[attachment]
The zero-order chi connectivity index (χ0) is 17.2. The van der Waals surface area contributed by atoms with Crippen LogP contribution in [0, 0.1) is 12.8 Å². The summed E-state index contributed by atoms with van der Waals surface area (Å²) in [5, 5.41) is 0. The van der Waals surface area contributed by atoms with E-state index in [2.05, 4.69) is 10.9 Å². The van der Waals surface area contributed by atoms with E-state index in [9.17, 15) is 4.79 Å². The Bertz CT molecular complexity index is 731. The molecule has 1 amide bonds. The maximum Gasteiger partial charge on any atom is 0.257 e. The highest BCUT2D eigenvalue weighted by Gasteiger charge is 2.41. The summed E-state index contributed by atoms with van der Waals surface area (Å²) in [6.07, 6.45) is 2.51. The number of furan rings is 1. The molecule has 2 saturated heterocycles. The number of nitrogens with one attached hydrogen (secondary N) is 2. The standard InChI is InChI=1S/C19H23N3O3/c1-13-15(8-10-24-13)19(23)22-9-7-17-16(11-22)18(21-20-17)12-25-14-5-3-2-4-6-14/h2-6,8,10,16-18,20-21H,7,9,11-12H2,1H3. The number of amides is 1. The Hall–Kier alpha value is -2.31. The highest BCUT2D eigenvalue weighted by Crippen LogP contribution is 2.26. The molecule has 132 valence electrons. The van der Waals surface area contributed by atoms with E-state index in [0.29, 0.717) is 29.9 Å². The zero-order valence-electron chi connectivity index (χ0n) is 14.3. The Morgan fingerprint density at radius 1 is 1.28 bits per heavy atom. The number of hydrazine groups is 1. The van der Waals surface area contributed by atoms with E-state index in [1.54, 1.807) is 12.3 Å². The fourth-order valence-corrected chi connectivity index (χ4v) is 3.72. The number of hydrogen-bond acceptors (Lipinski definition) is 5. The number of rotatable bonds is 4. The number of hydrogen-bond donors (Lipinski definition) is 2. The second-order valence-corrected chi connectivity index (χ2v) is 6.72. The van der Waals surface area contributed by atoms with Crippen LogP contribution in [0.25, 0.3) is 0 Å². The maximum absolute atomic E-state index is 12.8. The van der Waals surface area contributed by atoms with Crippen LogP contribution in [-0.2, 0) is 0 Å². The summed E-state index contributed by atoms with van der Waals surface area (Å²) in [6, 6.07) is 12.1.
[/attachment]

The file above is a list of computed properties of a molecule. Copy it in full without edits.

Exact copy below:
The zero-order chi connectivity index (χ0) is 17.2. The van der Waals surface area contributed by atoms with Crippen LogP contribution in [0, 0.1) is 12.8 Å². The summed E-state index contributed by atoms with van der Waals surface area (Å²) in [5, 5.41) is 0. The van der Waals surface area contributed by atoms with E-state index in [2.05, 4.69) is 10.9 Å². The van der Waals surface area contributed by atoms with E-state index in [9.17, 15) is 4.79 Å². The Bertz CT molecular complexity index is 731. The molecule has 1 amide bonds. The maximum Gasteiger partial charge on any atom is 0.257 e. The highest BCUT2D eigenvalue weighted by Gasteiger charge is 2.41. The summed E-state index contributed by atoms with van der Waals surface area (Å²) in [6.07, 6.45) is 2.51. The number of furan rings is 1. The molecule has 2 saturated heterocycles. The number of nitrogens with one attached hydrogen (secondary N) is 2. The standard InChI is InChI=1S/C19H23N3O3/c1-13-15(8-10-24-13)19(23)22-9-7-17-16(11-22)18(21-20-17)12-25-14-5-3-2-4-6-14/h2-6,8,10,16-18,20-21H,7,9,11-12H2,1H3. The number of amides is 1. The Hall–Kier alpha value is -2.31. The highest BCUT2D eigenvalue weighted by Crippen LogP contribution is 2.26. The molecule has 132 valence electrons. The van der Waals surface area contributed by atoms with E-state index in [0.29, 0.717) is 29.9 Å². The zero-order valence-electron chi connectivity index (χ0n) is 14.3. The Morgan fingerprint density at radius 1 is 1.28 bits per heavy atom. The number of hydrazine groups is 1. The van der Waals surface area contributed by atoms with E-state index in [1.54, 1.807) is 12.3 Å². The fourth-order valence-corrected chi connectivity index (χ4v) is 3.72. The number of hydrogen-bond acceptors (Lipinski definition) is 5. The number of rotatable bonds is 4. The number of hydrogen-bond donors (Lipinski definition) is 2. The second-order valence-corrected chi connectivity index (χ2v) is 6.72. The van der Waals surface area contributed by atoms with Crippen LogP contribution in [0.25, 0.3) is 0 Å². The maximum absolute atomic E-state index is 12.8. The van der Waals surface area contributed by atoms with Crippen LogP contribution in [-0.2, 0) is 0 Å². The summed E-state index contributed by atoms with van der Waals surface area (Å²) in [6, 6.07) is 12.1.